When it comes to Digital Storage in the workplace, there are a number of viable options. Some of you might be asking why digital storage is necessary when you can have a local copy of your documents on your device or you can save files to a centralized server. Those are both great to have, but what if your hard drive fails or worse, what if the server in your office dies and all of your stored data is lost? All of that precious client data and countless hours of work could be gone in the blink of an eye.

One of your options is to have the documents you regularly need and use stored in the cloud. Over the coming weeks we’ll be exploring, in-depth, the cloud storage solutions currently available to you. We have tested and tried these services and found what we like best, but we will objectively give you the information you need to make the best decision for your needs.

History of Dropbox

Dropbox is a file hosting service headquartered in San Francisco, California, that offers not only cloud storage, but file synchronization, personal cloud, and client software. Dropbox bills itself as a home for “all your photos, docs, videos, and files.” One of the cool features about installing Dropbox on your laptop or desktop is that it allows you to create a special folder on your machine which Dropbox synchronizes so it appears to be the same same folder and same contents regardless of what computer is used to view it. When you place a file in this folder it then becomes accessible via the Dropbox website and it’s accompanying mobile app. Upon creating an account, Dropbox sets you up with a freemium account, meaning you are offered a free account with a set storage size and then offered the option of increasing your storage via paid subscriptions.

How We Use It

At Foojee we have a Dropbox Business account which means that everyone on our team is allotted 1TB of cloud storage. We use Dropbox to keep track of team passwords, client projects, marketing documents, operation documents, sales documents, our service infrastructure, and any presentation materials for workshops we host. Because we’re set up as a team, whenever a file is uploaded to the Foojee Dropbox account, everyone on the team then has instant access to that document. We can then open the documents directly on our devices, edit it (if necessary) and then save it back to Dropbox so everyone can access the updated file. It’s amazing to be able to share documents among 7 of us spread out around the metro Atlanta area, edit them in real time and then save the edited file right back to Dropbox so the next team member can pick up where the other left off.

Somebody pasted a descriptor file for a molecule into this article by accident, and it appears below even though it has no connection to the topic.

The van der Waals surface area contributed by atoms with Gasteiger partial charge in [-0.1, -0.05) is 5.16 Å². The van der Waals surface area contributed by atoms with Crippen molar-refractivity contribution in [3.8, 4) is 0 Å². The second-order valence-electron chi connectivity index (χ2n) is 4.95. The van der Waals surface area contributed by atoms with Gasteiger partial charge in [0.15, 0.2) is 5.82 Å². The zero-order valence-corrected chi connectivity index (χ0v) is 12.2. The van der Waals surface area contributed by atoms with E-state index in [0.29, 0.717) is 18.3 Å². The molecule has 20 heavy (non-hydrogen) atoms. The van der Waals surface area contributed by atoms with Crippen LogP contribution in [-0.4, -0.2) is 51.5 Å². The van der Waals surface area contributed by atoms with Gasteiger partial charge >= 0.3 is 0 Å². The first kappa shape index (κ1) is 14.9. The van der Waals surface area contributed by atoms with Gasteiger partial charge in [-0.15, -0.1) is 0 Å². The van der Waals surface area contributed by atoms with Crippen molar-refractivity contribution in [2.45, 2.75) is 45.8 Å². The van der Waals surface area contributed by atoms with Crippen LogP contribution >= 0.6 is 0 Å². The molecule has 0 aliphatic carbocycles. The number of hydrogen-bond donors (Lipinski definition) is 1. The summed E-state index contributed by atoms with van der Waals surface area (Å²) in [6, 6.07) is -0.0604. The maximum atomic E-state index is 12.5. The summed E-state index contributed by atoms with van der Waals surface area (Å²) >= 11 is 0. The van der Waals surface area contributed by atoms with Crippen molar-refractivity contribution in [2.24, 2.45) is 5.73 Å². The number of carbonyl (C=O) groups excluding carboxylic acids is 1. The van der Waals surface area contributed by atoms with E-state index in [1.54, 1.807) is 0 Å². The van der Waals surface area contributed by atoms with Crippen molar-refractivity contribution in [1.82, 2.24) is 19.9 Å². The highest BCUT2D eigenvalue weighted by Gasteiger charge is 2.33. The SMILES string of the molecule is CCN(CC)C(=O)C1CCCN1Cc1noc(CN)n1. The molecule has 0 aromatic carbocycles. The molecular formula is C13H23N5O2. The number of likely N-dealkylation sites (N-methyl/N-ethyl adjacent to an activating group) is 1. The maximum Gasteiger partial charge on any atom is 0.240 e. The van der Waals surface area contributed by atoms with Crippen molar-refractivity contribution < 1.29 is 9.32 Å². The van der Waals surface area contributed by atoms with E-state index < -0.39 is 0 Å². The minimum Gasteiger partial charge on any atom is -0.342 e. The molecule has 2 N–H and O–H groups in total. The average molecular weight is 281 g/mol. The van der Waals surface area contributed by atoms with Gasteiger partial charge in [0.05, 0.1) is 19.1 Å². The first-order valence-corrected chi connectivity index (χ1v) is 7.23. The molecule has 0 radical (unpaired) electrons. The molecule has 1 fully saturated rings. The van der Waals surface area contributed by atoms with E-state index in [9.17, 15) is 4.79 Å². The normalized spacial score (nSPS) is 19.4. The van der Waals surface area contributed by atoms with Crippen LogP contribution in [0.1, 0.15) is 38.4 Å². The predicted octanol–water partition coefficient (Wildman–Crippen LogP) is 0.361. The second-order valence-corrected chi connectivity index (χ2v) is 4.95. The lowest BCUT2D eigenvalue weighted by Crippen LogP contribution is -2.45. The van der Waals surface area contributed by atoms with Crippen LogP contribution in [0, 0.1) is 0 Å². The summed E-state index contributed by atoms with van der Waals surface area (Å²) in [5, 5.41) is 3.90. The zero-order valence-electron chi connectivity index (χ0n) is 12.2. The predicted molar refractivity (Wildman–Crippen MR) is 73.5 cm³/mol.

With Dropbox, your files are always safe because they are not stored locally. That means even if your device dies, your data is still stored in the cloud. Dropbox will even allow you to undo mistakes and undelete files if you accidentally put them in the trash.

Dropbox stores your file data using 256-bit AES encryption and they use a secure tunnel to transfer files between them and you. You can then securely access files and folders any time via the paths we’ve mentioned above. Dropbox also claims to work very hard to protect your information from unauthorized access and they have designed policies and controls to safeguard your data. Dropbox also allows you to enable two-step verification which makes your account that much harder t o infiltrate. Once two-step verification is enabled you will be required to enter your password and a 6-digit security code sent via text message in order to access your account.

If you’d like to go a step further, Dropbox allows you to easily monitor linked devices, active web sessions and third-party apps that have access to your account. If something looks funny to you, you can cut off access with a swift click. You can opt to receive notifications whenever a new device or app is linked to your account as well as having the ability to monitor all account activity.


There are a few things to know about Dropbox pricing. As mentioned earlier, it is a freemium service. When you sign up for a ‘free’ account, you are automatically allocated 2 GB of storage that you can access from anywhere. You can then refer friends to start using Dropbox and if they sign up, Dropbox rewards you with more free storage (which is capped at 20 GB for free).

Also available to all users is Dropbox Pro which runs $9.99/month per user and allots 1 TB (1,000 GB) of space, additional sharing controls and the ability to remotely wipe your account.

Dropbox for Business is in a league of it’s own. When it comes to teams and digital storage, Dropbox has set up this pricing plan to be $15/user/month. With that pricing you are given “as much storage as you need”, unlimited file recovery, file sharing controls and priority support. 

Final Word

Dropbox is a powerful cloud storage solution not only for individuals, but for teams as well. Yes, you’re going to have to put up $15/month for each user in your company, but we believe that is worth having your data securely stored in the cloud just in case anything goes wrong with your local backups. 

Your employees can sign up for a personal Dropbox account and manage both their personal and work accounts from the same interface. We would encourage this because giving them the option of storing personal data is great, but without the personal account they’ll be more likely to store those files on your company account and that’s not ideal for anyone.

If you need to store documents, files, photos, and client data, then Dropbox might just be the right fit for you. At the very least, we would recommend giving it a test run for a few people on your team, allowing some time to get a flow going, and then make a final decision.

Be sure to check back in the coming weeks as we dive into two alternative cloud storage solutions: Google Drive and iCloud!